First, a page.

Out-of-staters with cash, tight inventory and knocking on doors to find listings

Two Realtors from Berkshire Hathaway describe how they are operating in the hot Northeast Florida housing market.

  • By Dan Macdonald
  • | 5:00 a.m. January 31, 2022
  • | 5 Free Articles Remaining!
Elizabeth O'Steen, left, and Pricilla Johnson of Berkshire Hathaway HomeServices Florida Network Realty.
Elizabeth O'Steen, left, and Pricilla Johnson of Berkshire Hathaway HomeServices Florida Network Realty.
  • Real Estate
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In less than 24 hours last week, Elizabeth O’Steen sold a house between two trips to the airport. 

A property became available. The buyer booked a flight to Jacksonville.

O’Steen picked up the customer at Jacksonville International Airport, showed the home and the next day took the customer back to the airport. 

While the plane was in flight, O’Steen had landed the sale.

It is a seller’s market and top producers understand they need to be nimble to make a sale. 

Last year, O’Steen, who primarily sells in Ortega and Avondale for Berkshire Hathaway HomeServices Florida Network Realty, had a $27.2 million year, topping the $17 million in sales the year before. 

In March she marks her 20th year as a Realtor.

She said the market surged about three weeks after the pandemic struck in March 2020.

“We got our feet on the ground and started running and we haven’t stopped since,” she said.

Priscilla Johnson, also with Berkshire Hathaway, specializes in property in Ponte Vedra Beach and St. Johns County. 

She had the best year of her career last year since she started in 2004, having sold $40.1 million in 2021 and $30 million in 2020. 

The highlight last year was selling a home for $2.8 million.

She agreed that the coronavirus pandemic was the game-changer. People no longer were locked into working in the office.

“The bulk of our sales have from been out of the area, out of state. New York, Boston, Virginia, Ohio, Seattle, from all over,” Johnson said.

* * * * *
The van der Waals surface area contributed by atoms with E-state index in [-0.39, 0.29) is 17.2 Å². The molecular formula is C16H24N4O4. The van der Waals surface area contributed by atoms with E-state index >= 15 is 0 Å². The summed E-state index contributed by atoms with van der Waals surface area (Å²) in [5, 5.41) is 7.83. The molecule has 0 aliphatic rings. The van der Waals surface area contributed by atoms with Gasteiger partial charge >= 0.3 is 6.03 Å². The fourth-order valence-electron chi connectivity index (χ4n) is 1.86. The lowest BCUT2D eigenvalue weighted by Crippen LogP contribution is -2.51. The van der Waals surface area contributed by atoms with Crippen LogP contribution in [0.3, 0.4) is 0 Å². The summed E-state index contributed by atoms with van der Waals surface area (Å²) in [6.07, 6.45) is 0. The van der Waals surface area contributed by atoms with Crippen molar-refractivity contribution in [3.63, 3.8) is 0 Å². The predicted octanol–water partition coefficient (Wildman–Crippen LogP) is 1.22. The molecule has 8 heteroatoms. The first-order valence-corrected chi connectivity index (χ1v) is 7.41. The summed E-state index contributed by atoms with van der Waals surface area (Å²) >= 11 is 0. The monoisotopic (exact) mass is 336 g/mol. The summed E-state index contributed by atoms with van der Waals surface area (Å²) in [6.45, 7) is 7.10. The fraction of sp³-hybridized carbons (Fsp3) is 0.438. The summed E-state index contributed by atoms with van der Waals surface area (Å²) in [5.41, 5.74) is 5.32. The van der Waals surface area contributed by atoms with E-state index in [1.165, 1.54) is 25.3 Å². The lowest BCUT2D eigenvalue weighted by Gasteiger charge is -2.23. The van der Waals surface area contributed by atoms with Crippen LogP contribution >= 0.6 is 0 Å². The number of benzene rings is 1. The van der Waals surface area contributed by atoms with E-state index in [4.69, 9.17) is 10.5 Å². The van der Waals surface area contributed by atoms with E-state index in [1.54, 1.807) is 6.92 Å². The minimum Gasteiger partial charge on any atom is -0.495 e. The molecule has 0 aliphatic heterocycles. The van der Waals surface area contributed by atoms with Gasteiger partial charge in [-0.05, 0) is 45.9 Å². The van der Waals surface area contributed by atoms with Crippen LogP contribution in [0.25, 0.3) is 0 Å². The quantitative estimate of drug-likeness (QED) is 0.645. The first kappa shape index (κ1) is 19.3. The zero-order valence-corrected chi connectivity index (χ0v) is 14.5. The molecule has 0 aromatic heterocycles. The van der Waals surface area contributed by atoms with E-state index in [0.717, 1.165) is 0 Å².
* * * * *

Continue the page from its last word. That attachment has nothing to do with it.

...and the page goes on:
The out-of-state customers are finding that when they sell their home in higher-priced states, they have cash and Jacksonville prices are lower than other Florida cities.

“There are more cash buyers than I have ever seen in my career,” Johnson said.

There is another selling point to Jacksonville. While new residents want the Florida experience, they also want some seasonality. 

Jacksonville experiences a few weeks of winter weather in January,  enough to break out a winter coat but not a shovel.

“Mainly in the Northeast, people were stuck inside throughout the winter. Their worst season is much longer than ours," Johnson said.

“Realistically, it only gets hot here in July and August. There, the cold months go on and on."

Over the past two years, the Realtors’ role has changed. Prospective buyers outnumber available sales.

 O’Steen said experience is on her side. Through constant networking, she may have heard of a family thinking about selling. She will approach them and ask.

“I’m not afraid to write a letter or knock on a door. I’ll ask if they have ever considered selling. You have to reach out to that sphere of influence and find who is willing to really sell,” O’Steen said.

“All they can say is ‘no.’ I understand.”

More phenomena is that houses are on the market sometimes less than two weeks and sellers are receiving almost 100% of their asking price. 

“There is no room to dicker. It is rare you go much below the asking price in this market,” O’Steen said.

Houses that are priced right will sell. If priced too high, it may take longer and it may require negotiating, she said.

Adding to the tight market is a shortage of new home inventory as pandemic issues stymied builders. 

Projects were put on hold as construction and supply-side workers were quarantined, supply orders went unfilled and material prices spiked. 

Delivery dates of new homes were delayed 12 to 18 months in some cases, Johnson said.

Then when homeowners sell, where do they live?

It’s not unusual now for contracts to stipulate that the seller can lease the home for several months while they find a new place to live.

The hot market also is making it difficult for first-time buyers and those who need a mortgage.

Even with good credit and a sizable down payment, buyers may watch the home of their dreams disappear to an all-cash offer.

“The first-time homebuyers are more affected in this market than anyone else. I don’t even know if I have an answer. They might not be able to buy where they grew up,” O’Steen said.

“They may have to find an area that’s more affordable.”

In such a strong seller's market, some ask why an owner needs a Realtor.

The two Realtors said selling a house is complicated. 

A Realtor can help determine the most profitable asking price, navigate the paperwork, smooth out negotiations, and steer a seller clear of potential buyers who may not be able to afford the house.

They also vet those who have no intention of buying, and only want to investigate a seller’s home.



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